Cyclopædia of biography, a series of original memoirs of the most distinguished persons of all times ed. by E. Rich


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Seite 183 - I came into the House one morning, well clad, and perceived a gentleman speaking, whom I knew not, very ordinarily apparelled ; for it was a plain cloth suit, which seemed to have been made by an ill country tailor ; his linen was plain, and not very clean; and I remember a speck or two of blood upon his little band, which was not much larger than his collar : his hat was without a hatband. His stature was of a good size ; his sword stuck close to his side ; his countenance swollen and reddish; his...
Seite 9 - That it be recommended to the respective assemblies and conventions of the united colonies, where no government sufficient to the exigencies of their affairs has been hitherto established to adopt such government as shall, in the opinion of the representatives of the people, best conduce to the happiness and safety of their constituents in particular, and America in general.
Seite 320 - I had no sooner spoken these words but a loud though yet gentle noise came from the heavens, for it was like nothing on earth, which did so comfort and cheer me that I took my petition as granted, and that I had the sign I demanded, whereupon also I resolved to print my book.
Seite 154 - It may be observable too, that my muse and my spouse were equally prolific ; that the one was seldom the mother of a child, but in the same year the other made me the father of a play.
Seite 23 - The history of Alexander forms an important epoch in the history of mankind. Unlike other Asiatic conquerors, his progress was marked by something more than devastation and ruin ; at every step of his course the Greek language and civilization took root and flourished ; and after his death Greek kingdoms were formed in all parts of Asia, which continued to exist for centuries. By his conquests the knowledge of mankind was in.
Seite 333 - Sir, (added he) go back to those who sent you, and acquaint them, that no officer of mine shall attend soldiers ; and let them know at the same time, that the laws of this kingdom are not to be executed by the sword : these matters belong to the civil power, and you have nothing to do with them.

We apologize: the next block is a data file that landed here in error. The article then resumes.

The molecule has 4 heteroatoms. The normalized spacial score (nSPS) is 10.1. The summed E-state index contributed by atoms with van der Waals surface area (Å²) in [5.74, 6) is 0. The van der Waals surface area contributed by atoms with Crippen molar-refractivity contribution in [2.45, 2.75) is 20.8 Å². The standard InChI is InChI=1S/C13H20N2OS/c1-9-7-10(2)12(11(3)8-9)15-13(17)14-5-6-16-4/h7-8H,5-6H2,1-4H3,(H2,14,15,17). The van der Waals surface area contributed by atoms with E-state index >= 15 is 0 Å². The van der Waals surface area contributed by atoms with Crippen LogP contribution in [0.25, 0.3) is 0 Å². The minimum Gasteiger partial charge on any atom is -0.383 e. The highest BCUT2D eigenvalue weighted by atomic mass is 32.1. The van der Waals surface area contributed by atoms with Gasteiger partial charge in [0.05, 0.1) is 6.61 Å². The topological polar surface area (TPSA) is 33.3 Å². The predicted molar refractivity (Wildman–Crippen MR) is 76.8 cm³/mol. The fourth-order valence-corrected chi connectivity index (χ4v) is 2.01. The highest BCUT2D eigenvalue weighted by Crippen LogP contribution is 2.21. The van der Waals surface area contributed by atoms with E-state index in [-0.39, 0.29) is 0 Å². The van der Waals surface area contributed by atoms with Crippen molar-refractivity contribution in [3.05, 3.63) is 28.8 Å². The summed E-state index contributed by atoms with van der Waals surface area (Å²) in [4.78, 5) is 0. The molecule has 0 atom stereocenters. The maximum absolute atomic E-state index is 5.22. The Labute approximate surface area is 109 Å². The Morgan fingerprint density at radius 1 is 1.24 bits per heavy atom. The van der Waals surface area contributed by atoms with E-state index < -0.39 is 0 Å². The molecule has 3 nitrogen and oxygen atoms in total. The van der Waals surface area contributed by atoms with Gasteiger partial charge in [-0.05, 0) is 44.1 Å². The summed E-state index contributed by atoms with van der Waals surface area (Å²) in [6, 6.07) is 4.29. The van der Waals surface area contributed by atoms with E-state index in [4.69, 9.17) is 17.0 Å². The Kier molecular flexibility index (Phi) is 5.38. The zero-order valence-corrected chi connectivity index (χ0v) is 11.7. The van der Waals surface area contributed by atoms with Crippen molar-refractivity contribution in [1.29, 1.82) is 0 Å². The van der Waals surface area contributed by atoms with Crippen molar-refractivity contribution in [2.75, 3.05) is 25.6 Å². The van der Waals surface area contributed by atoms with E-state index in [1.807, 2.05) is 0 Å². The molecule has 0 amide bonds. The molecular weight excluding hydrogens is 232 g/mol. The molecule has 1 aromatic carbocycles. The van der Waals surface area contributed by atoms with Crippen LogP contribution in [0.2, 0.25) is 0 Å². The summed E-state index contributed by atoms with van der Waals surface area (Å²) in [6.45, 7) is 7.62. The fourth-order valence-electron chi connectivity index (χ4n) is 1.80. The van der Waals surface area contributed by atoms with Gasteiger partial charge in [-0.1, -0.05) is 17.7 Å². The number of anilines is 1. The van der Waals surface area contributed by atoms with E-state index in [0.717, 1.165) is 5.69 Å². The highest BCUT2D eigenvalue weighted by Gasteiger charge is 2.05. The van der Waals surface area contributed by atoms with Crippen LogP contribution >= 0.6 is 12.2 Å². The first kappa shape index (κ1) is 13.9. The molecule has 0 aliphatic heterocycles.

Seite 264 - The philosopher, however, was supported only by philosophy, and in the love of truth he found л miserable substitute for the hopes of the martyr. Galileo cowered under the fear of man, and his submission was the salvation of the church. The sword of the inquisition descended on his prostrate neck, and though its stroke was not physical, yet it fell with a moral influence, fatal to the character of its victim, and to the dignity of science.
Seite 403 - Be of good comfort, master Ridley, and play the man. We shall this day light such a candle, by God's grace, in England, as I trust shall never be put out.
Seite 57 - He ever wish'd to pass for what he was : One that swerved much and oft, but being still Deliberately bent upon the right, Had kept it in the main ; one that much loved Whate'er in man is worthy high respect, And in his soul devoutly did aspire To be it all ; yet felt from time to time The littleness that clings to what is human. And suffer'd from the shame of having felt it.
Seite 261 - Whether he most excelled in portraits, landscapes, or fancy pictures, it is difficult to determine : whether his portraits were most admirable for exact truth of resemblance, or his landscapes for a portrait-like representation of nature, such as we see in the works of Rubens, Ruysdael, or others of these schools.

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